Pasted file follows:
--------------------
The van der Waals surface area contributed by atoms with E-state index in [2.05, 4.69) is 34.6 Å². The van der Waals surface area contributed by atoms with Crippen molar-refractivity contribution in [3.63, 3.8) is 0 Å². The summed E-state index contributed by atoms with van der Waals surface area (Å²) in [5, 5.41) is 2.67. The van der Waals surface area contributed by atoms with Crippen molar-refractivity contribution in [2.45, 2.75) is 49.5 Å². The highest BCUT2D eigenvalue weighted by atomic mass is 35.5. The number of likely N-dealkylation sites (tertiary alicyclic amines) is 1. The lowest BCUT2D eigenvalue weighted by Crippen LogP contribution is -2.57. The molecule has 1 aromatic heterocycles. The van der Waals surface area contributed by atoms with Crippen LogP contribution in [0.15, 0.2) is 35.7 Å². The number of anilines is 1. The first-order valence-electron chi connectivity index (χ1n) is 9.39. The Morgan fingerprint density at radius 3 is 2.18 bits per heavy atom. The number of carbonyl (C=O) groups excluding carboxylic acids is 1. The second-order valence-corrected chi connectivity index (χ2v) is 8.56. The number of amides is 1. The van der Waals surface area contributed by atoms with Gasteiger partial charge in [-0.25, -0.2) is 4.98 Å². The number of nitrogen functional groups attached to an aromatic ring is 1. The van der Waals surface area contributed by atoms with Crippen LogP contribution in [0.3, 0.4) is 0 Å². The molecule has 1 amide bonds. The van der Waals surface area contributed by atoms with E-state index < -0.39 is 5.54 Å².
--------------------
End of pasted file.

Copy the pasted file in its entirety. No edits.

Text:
The van der Waals surface area contributed by atoms with E-state index in [2.05, 4.69) is 34.6 Å². The van der Waals surface area contributed by atoms with Crippen molar-refractivity contribution in [3.63, 3.8) is 0 Å². The summed E-state index contributed by atoms with van der Waals surface area (Å²) in [5, 5.41) is 2.67. The van der Waals surface area contributed by atoms with Crippen molar-refractivity contribution in [2.45, 2.75) is 49.5 Å². The highest BCUT2D eigenvalue weighted by atomic mass is 35.5. The number of likely N-dealkylation sites (tertiary alicyclic amines) is 1. The lowest BCUT2D eigenvalue weighted by Crippen LogP contribution is -2.57. The molecule has 1 aromatic heterocycles. The van der Waals surface area contributed by atoms with Crippen LogP contribution in [0.15, 0.2) is 35.7 Å². The number of anilines is 1. The first-order valence-electron chi connectivity index (χ1n) is 9.39. The Morgan fingerprint density at radius 3 is 2.18 bits per heavy atom. The number of carbonyl (C=O) groups excluding carboxylic acids is 1. The second-order valence-corrected chi connectivity index (χ2v) is 8.56. The number of amides is 1. The van der Waals surface area contributed by atoms with Gasteiger partial charge in [-0.25, -0.2) is 4.98 Å². The number of nitrogen functional groups attached to an aromatic ring is 1. The van der Waals surface area contributed by atoms with Crippen LogP contribution in [0.3, 0.4) is 0 Å². The molecule has 1 amide bonds. The van der Waals surface area contributed by atoms with E-state index < -0.39 is 5.54 Å².